Monday, 6 April 2015

Ageing South Korea and Japan have trouble boosting consumption

Bloomberg reports today that South Korea cannot get the elderly to spend their savings.

South Koreans are getting older and spending less, making it more difficult for the central bank to stoke spending and price gains to keep the nation's tiger economy powering along...

"Changes in South Korea's demographics are the key reason why rate cuts aren't boosting consumption,'' said Kim Seong Tae, a Sejong-based research fellow for Korea Development Institute. "If you think you're going to live longer and are unsure of what's going to happen in the future, there's little incentive to spend more and save less, despite the low rates."

In my opinion, the issue should not be how to get Koreans to spend more but whether they should be spending more in the first place, considering the need to accumulate savings before their retirement.

Monetary stimulus properly has little role to play in an economic slowdown that is driven by ageing demographics, as Japan is finding out. From CNBC:

Rising prices are forcing Japanese pensioners to reduce spending, undercutting Prime Minister Shinzo Abe's plan to boost economic growth and pay down the hefty public debt burden in one of the world's fastest aging nations.

"There is no solution to the structural problem: the government is running a huge budget deficit, but the only way to coax the elderly into spending more is by increasing public spending on them," said Dai-ichi Life Research Institute (DLRI) chief economist Hideo Kumano...

"The average Japanese is suffering because of a weaker yen," said Keio Business School associate professor Seki Obata, but "pensioners are suffering the most from the rising prices because there is no prospects of their incomes rising."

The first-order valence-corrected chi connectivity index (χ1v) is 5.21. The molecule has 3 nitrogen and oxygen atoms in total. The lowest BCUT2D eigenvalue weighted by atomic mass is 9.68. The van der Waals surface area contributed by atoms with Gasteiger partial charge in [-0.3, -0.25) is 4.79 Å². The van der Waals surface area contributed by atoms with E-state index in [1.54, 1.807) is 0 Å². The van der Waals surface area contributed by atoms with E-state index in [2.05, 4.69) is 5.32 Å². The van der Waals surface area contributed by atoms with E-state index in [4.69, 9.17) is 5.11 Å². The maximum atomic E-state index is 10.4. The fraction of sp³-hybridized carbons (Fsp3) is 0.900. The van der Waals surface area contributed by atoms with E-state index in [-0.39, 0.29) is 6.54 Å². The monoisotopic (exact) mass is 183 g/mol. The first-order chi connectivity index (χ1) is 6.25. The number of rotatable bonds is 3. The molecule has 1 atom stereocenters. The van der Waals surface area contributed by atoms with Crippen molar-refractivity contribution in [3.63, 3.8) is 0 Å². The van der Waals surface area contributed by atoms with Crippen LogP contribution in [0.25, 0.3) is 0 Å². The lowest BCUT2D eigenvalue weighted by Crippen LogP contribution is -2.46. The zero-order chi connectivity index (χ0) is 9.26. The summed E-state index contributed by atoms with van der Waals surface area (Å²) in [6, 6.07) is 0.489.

Indeed, Japan is already drawing down its savings. From the New York Times:

The country’s savings rate, long one of the highest in the world, is now below zero. In short, Japan’s citizens are spending more than they earn...

The national household savings rate slipped to minus 1.3 percent in the last fiscal year, according to a government report issued in December. The situation adds an extra layer of complexity to the task facing Mr. Abe...

Naohiko Baba, the chief Japan economist at Goldman Sachs, worries what will happen if both households and companies turn their backs on saving. At the equivalent of two and a half years of economic output, Japan’s debt load is the heaviest in the world...

Mr. Baba calculates that Japan could run short of the savings it needs to fund the debt locally by about 2020. After that, it would need to turn to foreign investors — a potentially destabilizing shift.

“Once we have to rely on foreign investors to finance the debt,” he said, “that could be the beginning of a disaster for Japan.”

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